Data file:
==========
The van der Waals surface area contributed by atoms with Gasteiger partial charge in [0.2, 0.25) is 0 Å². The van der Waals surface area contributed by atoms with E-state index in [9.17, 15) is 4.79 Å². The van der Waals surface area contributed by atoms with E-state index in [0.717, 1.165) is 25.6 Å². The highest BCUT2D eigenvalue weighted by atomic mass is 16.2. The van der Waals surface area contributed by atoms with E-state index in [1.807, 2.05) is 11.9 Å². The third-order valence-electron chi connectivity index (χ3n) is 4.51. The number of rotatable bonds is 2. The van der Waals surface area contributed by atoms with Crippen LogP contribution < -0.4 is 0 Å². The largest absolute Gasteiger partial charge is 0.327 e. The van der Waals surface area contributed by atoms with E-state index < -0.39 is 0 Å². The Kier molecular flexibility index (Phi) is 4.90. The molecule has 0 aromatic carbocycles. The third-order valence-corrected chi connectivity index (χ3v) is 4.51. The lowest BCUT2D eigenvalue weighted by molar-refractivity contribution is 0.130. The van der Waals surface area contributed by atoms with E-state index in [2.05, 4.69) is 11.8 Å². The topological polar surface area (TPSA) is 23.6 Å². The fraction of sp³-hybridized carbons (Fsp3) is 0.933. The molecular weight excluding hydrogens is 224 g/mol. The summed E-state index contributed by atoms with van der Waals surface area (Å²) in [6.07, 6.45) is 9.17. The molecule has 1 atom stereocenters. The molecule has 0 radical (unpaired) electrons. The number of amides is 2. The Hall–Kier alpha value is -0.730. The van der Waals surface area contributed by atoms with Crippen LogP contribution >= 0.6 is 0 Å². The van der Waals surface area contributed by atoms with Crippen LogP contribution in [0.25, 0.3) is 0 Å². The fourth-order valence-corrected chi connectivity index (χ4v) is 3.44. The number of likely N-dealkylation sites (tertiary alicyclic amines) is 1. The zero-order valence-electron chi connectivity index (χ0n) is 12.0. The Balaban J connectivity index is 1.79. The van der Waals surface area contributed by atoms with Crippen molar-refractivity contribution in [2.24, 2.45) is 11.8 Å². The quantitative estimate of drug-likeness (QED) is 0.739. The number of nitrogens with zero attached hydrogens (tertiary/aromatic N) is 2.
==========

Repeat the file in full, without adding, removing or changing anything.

The van der Waals surface area contributed by atoms with Gasteiger partial charge in [0.2, 0.25) is 0 Å². The van der Waals surface area contributed by atoms with E-state index in [9.17, 15) is 4.79 Å². The van der Waals surface area contributed by atoms with E-state index in [0.717, 1.165) is 25.6 Å². The highest BCUT2D eigenvalue weighted by atomic mass is 16.2. The van der Waals surface area contributed by atoms with E-state index in [1.807, 2.05) is 11.9 Å². The third-order valence-electron chi connectivity index (χ3n) is 4.51. The number of rotatable bonds is 2. The van der Waals surface area contributed by atoms with Crippen LogP contribution < -0.4 is 0 Å². The largest absolute Gasteiger partial charge is 0.327 e. The van der Waals surface area contributed by atoms with E-state index < -0.39 is 0 Å². The Kier molecular flexibility index (Phi) is 4.90. The molecule has 0 aromatic carbocycles. The third-order valence-corrected chi connectivity index (χ3v) is 4.51. The lowest BCUT2D eigenvalue weighted by molar-refractivity contribution is 0.130. The van der Waals surface area contributed by atoms with E-state index in [2.05, 4.69) is 11.8 Å². The topological polar surface area (TPSA) is 23.6 Å². The fraction of sp³-hybridized carbons (Fsp3) is 0.933. The molecular weight excluding hydrogens is 224 g/mol. The summed E-state index contributed by atoms with van der Waals surface area (Å²) in [6.07, 6.45) is 9.17. The molecule has 1 atom stereocenters. The molecule has 0 radical (unpaired) electrons. The number of amides is 2. The Hall–Kier alpha value is -0.730. The van der Waals surface area contributed by atoms with Crippen LogP contribution >= 0.6 is 0 Å². The van der Waals surface area contributed by atoms with Crippen LogP contribution in [0.25, 0.3) is 0 Å². The fourth-order valence-corrected chi connectivity index (χ4v) is 3.44. The number of likely N-dealkylation sites (tertiary alicyclic amines) is 1. The zero-order valence-electron chi connectivity index (χ0n) is 12.0. The Balaban J connectivity index is 1.79. The van der Waals surface area contributed by atoms with Crippen molar-refractivity contribution in [2.24, 2.45) is 11.8 Å². The quantitative estimate of drug-likeness (QED) is 0.739. The number of nitrogens with zero attached hydrogens (tertiary/aromatic N) is 2.